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Democratic Audit of Poland 2014


Radosław Markowski, Michał Kotnarowski, Michał Wenzel and Marta Żerkowska-Balas

The book is a study of the state of the Polish democracy and focuses on the years 2012 and 2013. It explores available documents and statistical data, offers a collection of experts' judgments, and analyses public opinion research. Ten domains of democracy are covered, some of them as fundamental as the rule of law, the political community or public administration. The study evaluates contemporary Polish democracy as consolidated and assesses it as reasonably effective, although a number of clear shortcomings call for improvements.
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9. Public responsibility and accountability of politicians


A key feature of democracy is accountability of politicians before citizens and the possibility to hold them responsible for their actions. Moreover, politicians operating within one type of institution should be subject to control of a different type, similarly to the way the executive should be controlled by the parliament. The first point of our analyses in this chapter concerns this type of dependency, i.e. controlling and holding the executive accountable by the parliament.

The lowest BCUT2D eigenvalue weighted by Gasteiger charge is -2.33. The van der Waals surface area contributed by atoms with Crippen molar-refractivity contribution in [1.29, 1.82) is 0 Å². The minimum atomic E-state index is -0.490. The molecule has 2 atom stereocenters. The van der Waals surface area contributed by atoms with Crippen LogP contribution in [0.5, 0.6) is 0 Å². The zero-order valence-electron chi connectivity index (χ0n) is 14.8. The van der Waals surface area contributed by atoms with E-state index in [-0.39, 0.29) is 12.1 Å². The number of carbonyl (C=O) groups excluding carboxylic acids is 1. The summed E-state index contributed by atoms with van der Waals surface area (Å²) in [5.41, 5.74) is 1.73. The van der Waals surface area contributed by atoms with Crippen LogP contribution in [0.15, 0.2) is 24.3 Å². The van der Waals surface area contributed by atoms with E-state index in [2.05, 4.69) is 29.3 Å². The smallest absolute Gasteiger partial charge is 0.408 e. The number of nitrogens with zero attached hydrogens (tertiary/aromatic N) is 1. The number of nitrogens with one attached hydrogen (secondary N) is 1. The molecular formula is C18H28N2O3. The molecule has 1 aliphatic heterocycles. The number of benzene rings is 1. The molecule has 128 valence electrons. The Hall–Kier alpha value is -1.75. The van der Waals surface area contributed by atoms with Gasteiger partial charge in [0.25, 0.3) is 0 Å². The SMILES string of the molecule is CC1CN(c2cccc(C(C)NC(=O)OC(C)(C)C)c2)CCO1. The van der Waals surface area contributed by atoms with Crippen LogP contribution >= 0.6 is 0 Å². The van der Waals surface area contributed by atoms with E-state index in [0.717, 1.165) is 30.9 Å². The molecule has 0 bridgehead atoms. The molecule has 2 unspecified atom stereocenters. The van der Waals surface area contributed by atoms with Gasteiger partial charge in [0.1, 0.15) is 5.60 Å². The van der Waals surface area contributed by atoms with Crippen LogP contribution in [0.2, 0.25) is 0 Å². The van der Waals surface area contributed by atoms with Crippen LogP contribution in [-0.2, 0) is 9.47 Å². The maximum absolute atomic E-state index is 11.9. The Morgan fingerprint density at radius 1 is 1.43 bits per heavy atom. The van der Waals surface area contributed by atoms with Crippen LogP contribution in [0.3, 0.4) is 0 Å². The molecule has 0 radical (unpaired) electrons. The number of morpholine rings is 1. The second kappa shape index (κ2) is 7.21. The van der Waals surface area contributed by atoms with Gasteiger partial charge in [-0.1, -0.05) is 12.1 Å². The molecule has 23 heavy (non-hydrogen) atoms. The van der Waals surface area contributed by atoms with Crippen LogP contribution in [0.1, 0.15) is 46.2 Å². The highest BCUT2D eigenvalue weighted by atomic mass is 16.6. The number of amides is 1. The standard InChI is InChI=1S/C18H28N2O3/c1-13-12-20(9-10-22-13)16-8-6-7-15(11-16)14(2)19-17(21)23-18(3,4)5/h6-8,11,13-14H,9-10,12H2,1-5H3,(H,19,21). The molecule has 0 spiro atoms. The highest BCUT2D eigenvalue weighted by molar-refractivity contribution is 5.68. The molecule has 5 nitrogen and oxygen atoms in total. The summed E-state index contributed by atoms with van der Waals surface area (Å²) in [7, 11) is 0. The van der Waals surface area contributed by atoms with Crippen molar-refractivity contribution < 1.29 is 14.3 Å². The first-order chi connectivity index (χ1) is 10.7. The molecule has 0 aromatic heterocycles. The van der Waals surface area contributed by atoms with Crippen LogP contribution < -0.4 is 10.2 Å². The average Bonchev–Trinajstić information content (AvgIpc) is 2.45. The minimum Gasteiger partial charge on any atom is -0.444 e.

In the next section we discuss monitoring of public expenditures. Every year Poland spends hundreds of billions of Polish zlotys; in 2012 public expenditure totalled 680 billion PLN (Forum Obywatelskiego Rozwoju [Civil Development Forum] 2013). A significant part of those resources is spent on retirement and disability pensions, and related allowances. Expenditure on administrative management, education and higher education, roads, the armed forces, and the police cover the significant part of the remainder. Spending such large sums of money coming from taxpayers’ pockets ought to be subject to citizen control.

Access of citizens to public information is necessary in order to be able to hold politicians accountable for their activities. This issue is touched upon in the last section of this chapter. Access to public information requires, first of all, appropriate legal regulations. Actual possibility to access public information is also discussed.

The data used in this chapter come from our own expert survey, reports by other organizations, and analyses of the content of existing legislature.

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